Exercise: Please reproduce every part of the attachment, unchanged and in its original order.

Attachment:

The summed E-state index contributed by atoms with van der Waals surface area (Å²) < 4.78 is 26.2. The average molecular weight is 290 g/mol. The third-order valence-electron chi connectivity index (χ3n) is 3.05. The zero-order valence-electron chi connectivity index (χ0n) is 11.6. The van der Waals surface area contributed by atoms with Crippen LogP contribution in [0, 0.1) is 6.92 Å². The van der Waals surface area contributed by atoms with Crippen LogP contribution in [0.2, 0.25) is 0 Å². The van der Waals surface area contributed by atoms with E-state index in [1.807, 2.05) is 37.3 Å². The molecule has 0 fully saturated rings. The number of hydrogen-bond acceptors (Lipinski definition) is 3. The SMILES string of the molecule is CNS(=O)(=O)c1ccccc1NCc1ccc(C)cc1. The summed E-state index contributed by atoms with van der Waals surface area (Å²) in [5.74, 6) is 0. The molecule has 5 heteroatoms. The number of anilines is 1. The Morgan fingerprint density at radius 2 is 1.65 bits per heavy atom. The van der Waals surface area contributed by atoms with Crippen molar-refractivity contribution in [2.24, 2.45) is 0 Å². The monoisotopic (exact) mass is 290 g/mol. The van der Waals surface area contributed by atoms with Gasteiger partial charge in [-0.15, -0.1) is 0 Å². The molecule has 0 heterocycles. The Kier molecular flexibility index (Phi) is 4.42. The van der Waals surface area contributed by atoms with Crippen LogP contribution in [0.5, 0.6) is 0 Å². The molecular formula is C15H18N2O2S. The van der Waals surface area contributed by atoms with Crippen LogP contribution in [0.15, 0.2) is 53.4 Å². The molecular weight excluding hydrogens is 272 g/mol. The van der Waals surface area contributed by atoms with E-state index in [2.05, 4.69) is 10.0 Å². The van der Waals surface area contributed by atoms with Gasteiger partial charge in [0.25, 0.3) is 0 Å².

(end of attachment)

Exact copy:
The summed E-state index contributed by atoms with van der Waals surface area (Å²) < 4.78 is 26.2. The average molecular weight is 290 g/mol. The third-order valence-electron chi connectivity index (χ3n) is 3.05. The zero-order valence-electron chi connectivity index (χ0n) is 11.6. The van der Waals surface area contributed by atoms with Crippen LogP contribution in [0, 0.1) is 6.92 Å². The van der Waals surface area contributed by atoms with Crippen LogP contribution in [0.2, 0.25) is 0 Å². The van der Waals surface area contributed by atoms with E-state index in [1.807, 2.05) is 37.3 Å². The molecule has 0 fully saturated rings. The number of hydrogen-bond acceptors (Lipinski definition) is 3. The SMILES string of the molecule is CNS(=O)(=O)c1ccccc1NCc1ccc(C)cc1. The summed E-state index contributed by atoms with van der Waals surface area (Å²) in [5.74, 6) is 0. The molecule has 5 heteroatoms. The number of anilines is 1. The Morgan fingerprint density at radius 2 is 1.65 bits per heavy atom. The van der Waals surface area contributed by atoms with Crippen molar-refractivity contribution in [2.24, 2.45) is 0 Å². The monoisotopic (exact) mass is 290 g/mol. The van der Waals surface area contributed by atoms with Gasteiger partial charge in [-0.15, -0.1) is 0 Å². The molecule has 0 heterocycles. The Kier molecular flexibility index (Phi) is 4.42. The van der Waals surface area contributed by atoms with Crippen LogP contribution in [0.5, 0.6) is 0 Å². The molecular formula is C15H18N2O2S. The van der Waals surface area contributed by atoms with Crippen LogP contribution in [0.15, 0.2) is 53.4 Å². The molecular weight excluding hydrogens is 272 g/mol. The van der Waals surface area contributed by atoms with E-state index in [2.05, 4.69) is 10.0 Å². The van der Waals surface area contributed by atoms with Gasteiger partial charge in [0.25, 0.3) is 0 Å².